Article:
My favorite chair sits empty today, crowded in by boxes of stuff I collected over the years. Some of it will see its demise in the dumpster out back, while the more contemporary pieces will be given a home thanks to a local mission or charity.
When I left this world, I was freed from the days I spent in darkness. Having perfect sight again makes this new life extraordinary. My skin is silky smooth and my new body has no stretch marks from the excess weight I once carried on earth. I wish my great grandkids could see me this way.
I can barely remember the fear in the little one’s eyes as she reached out to touch my aged, wrinkled skin. The discoloration from medication gave my arm an eerie and deathly bluish shade. The texture alone was enough to startle any three year old, but I was glad she screwed her courage to the sticking place.
My heart raced with joy when her soft fingers touched my fragile skin. Caution was quickly voiced from my kids for my skin could be too easily torn—but I needed my great granddaughter’s touch regardless of the risk. Her loving, yet hesitant touch, gently slipped away and I fell back into my distant prison of old age. Always feeling alive, while trapped in a decaying body that no longer responded as I willed.
Now, glancing at my empty chair brings a subtle note of joy. I was glad for the opportunities I had, although few, to share stories from a time long ago. My son listened attentively to each tale and responded with questions that taxed my memory, as he searched for enough detail to remember my younger years going forward.
My daughter was also eager to learn more about my life including the love interest I had before meeting her father. She was the most empathetic person that listened to my stories and understood the value of each object I amassed over the years. The symbols were reminiscent of several life-impacting stories that I lived out and my daughter could retell most of them just by looking at the piece collected.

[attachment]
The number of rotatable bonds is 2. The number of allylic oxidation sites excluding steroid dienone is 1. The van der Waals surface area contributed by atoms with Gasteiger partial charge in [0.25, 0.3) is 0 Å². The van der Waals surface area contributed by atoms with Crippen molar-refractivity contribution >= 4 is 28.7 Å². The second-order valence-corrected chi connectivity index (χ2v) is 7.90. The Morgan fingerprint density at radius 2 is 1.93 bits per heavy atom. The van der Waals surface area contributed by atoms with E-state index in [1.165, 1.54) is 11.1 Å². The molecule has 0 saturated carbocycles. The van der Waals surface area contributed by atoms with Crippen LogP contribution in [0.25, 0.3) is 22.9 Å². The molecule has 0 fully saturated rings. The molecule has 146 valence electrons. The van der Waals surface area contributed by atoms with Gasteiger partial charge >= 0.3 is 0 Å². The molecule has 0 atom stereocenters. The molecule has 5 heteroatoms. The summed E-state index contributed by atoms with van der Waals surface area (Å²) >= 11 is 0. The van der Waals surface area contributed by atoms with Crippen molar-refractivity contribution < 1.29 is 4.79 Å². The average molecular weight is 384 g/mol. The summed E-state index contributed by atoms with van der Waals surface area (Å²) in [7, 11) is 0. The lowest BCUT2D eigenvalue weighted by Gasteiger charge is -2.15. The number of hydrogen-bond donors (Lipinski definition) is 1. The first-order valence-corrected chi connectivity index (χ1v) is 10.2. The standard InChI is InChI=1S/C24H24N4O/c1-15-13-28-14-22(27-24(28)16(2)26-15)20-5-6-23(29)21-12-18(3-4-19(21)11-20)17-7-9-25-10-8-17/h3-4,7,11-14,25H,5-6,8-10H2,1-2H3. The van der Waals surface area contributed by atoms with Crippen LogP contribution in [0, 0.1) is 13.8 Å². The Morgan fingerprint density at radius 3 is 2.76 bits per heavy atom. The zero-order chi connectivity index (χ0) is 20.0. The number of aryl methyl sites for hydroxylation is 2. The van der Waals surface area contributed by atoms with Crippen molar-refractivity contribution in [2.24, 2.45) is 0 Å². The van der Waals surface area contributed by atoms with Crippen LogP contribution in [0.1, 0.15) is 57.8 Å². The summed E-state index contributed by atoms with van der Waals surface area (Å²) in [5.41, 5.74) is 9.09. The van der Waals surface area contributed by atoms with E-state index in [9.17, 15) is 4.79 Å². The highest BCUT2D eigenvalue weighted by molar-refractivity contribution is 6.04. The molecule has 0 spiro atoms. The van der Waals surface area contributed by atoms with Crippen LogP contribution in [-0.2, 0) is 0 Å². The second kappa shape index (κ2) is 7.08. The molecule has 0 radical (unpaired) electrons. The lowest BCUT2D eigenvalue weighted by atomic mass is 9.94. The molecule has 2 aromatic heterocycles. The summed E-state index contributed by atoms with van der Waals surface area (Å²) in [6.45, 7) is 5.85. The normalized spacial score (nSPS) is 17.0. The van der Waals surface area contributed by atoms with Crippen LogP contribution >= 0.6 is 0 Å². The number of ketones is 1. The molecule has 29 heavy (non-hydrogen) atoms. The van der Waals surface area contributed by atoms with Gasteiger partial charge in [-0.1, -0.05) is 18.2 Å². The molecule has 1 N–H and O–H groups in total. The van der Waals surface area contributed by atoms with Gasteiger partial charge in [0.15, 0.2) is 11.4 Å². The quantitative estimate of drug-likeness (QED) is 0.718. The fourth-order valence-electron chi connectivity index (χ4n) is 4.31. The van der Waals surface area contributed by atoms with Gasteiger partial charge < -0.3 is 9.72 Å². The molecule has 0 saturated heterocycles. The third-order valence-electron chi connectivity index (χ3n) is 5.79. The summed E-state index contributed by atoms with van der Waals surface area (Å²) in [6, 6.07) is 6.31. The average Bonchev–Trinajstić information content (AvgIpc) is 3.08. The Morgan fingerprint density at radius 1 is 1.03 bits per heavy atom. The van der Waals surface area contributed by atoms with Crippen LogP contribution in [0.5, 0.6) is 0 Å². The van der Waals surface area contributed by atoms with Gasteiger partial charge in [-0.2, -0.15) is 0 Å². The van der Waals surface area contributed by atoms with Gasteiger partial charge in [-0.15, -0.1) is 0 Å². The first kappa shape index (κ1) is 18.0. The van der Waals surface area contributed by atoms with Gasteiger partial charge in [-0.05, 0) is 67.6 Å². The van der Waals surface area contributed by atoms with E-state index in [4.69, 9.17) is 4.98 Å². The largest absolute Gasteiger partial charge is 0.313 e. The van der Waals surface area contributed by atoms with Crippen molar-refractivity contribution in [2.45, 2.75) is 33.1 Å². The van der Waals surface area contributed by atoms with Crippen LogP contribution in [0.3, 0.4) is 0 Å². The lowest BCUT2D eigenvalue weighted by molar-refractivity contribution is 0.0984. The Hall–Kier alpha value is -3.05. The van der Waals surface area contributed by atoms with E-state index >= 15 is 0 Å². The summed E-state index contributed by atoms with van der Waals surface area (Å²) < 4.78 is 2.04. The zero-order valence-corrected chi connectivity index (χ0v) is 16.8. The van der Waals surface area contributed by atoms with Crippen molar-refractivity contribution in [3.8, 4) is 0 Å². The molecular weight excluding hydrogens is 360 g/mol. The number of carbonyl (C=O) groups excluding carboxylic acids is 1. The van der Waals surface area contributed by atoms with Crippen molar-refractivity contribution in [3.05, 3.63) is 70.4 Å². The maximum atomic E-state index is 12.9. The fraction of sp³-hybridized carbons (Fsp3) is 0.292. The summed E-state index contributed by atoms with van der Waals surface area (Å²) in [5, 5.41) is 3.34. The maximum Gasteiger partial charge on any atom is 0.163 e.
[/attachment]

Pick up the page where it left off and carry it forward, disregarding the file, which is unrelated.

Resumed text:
But today the boxes are being tossed because the grandkids and great grandkids see no value in any of it. My stories are fading as each representation rusts away or turns to dust. My empty story chair will soon be pitched, as its worn-torn look no longer matches the decorative styles of the day. And with it, I’m afraid family members will no longer cherish my remarkable stories.
Oh, my daughter will continue to share several stories, and my son will even share a few, too. But even he will one day contemplate the waning interest by his children and their kids. His time will become finite and he will have to choose between sharing one of my wonderful stories or making sure his grandkids listen to one of his. I would never wish that frustration on him.
Instead, if I could encourage him right now, I’d say…
Grandma’s story chair is empty and the artifacts surrounding it no longer speak of the thrilling life I led, so say goodbye to me once again, not fearing that I’ll permanently fade from your memories, and speak into the lives of your kids, grandkids and their kids. For you are of great value to me and I want your stories to resound with compassion and wisdom that will bless our family for generations to come.
NOTE: The sketch illustration was created by CJ in an attempt to make his story feel real. While not an illustration artist, CJ used his Bamboo drawing tablet to sketch elements from his mother’s living room.